Saturday, September 2, 2017
So last week I posted about the problem of buyer/customer discrimination; we have laws to deal with discrimination by employers, by businesses that sell to the public, by landlords – but there isn’t much to address discrimination that runs in the other direction.
It was timely, then, that this article has been making the internet rounds:
When Penelope Gazin and Kate Dwyer decided to start their own online marketplace for weird art, they didn’t expect it to be easy. After all, the L.A.-based duo of artists were bootstrapping the project with a few thousand dollars of their own money and minimal tech skills. But it wasn’t just a tight budget that added friction to the slow crawl toward launching; the pair also faced their share of doubt from outsiders, spanning from the condescending to the outright sexist.
… After setting out to build Witchsy, it didn’t take long for them to notice a pattern: In many cases, the outside developers and graphic designers they enlisted to help often took a condescending tone over email. These collaborators, who were almost always male, were often short, slow to respond, and vaguely disrespectful in correspondence. In response to one request, a developer started an email with the words “Okay, girls…”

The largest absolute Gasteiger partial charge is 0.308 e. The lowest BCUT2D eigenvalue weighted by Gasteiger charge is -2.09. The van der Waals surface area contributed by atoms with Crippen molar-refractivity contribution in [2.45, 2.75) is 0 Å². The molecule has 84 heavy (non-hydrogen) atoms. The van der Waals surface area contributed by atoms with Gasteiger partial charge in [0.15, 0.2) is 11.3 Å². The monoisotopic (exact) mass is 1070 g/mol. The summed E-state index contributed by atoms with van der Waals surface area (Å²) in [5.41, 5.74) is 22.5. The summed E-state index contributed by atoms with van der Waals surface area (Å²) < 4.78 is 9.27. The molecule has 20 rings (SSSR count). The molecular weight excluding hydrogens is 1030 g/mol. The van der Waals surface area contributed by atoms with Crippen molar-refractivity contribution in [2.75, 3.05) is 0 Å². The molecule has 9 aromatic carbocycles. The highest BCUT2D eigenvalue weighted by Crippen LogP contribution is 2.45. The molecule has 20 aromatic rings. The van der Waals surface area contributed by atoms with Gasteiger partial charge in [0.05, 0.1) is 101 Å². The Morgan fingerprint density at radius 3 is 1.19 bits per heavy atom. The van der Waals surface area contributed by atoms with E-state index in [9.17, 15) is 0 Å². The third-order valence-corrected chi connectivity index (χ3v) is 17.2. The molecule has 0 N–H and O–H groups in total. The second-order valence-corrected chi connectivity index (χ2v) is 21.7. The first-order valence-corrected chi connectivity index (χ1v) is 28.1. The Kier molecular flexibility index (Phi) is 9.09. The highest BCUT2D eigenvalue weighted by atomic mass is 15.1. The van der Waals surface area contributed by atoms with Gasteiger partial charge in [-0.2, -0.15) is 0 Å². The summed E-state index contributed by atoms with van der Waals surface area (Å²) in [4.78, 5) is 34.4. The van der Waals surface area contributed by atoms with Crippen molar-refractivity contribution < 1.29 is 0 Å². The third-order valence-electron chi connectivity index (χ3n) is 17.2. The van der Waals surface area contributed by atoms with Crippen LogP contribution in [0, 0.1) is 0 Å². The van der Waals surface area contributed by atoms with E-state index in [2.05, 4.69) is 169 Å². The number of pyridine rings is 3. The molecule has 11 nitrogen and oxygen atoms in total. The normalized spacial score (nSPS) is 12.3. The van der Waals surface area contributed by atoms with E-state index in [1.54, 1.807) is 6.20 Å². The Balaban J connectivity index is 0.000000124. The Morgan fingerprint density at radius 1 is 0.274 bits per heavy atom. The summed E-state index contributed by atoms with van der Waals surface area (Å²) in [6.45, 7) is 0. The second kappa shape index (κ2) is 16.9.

That’s when Gazin and Dwyer introduced a third cofounder: Keith Mann, an aptly named fictional character who could communicate with outsiders over email.
“It was like night and day,” says Dwyer. “It would take me days to get a response, but Keith could not only get a response and a status update, but also be asked if he wanted anything else or if there was anything else that Keith needed help with.”
Dwyer and Gazin continued to deploy Keith regularly when interacting with outsiders and found that the change in tone wasn’t just an anomaly. In exchange after exchange, the perceived involvement of a man seemed to have an effect on people’s assumptions about Witchsy and colored how they interacted with the budding business. One developer in particular seemed to show more deference to Keith than he did to Dwyer or Gazin, right down to the basics of human interaction.
“Whenever he spoke to Keith, he always addressed Keith by name,” says Gazin. “Whenever he spoke to us, he never used our names.”
Stories like this are pretty common; for company founders, they may be disadvantaged but they can just try to power through it – as these women did – but when the woman on the receiving end is someone else’s employee, it can affect her job performance, as illustrated by this twitter thread.
In sum, plus ça change, plus c'est la même chose.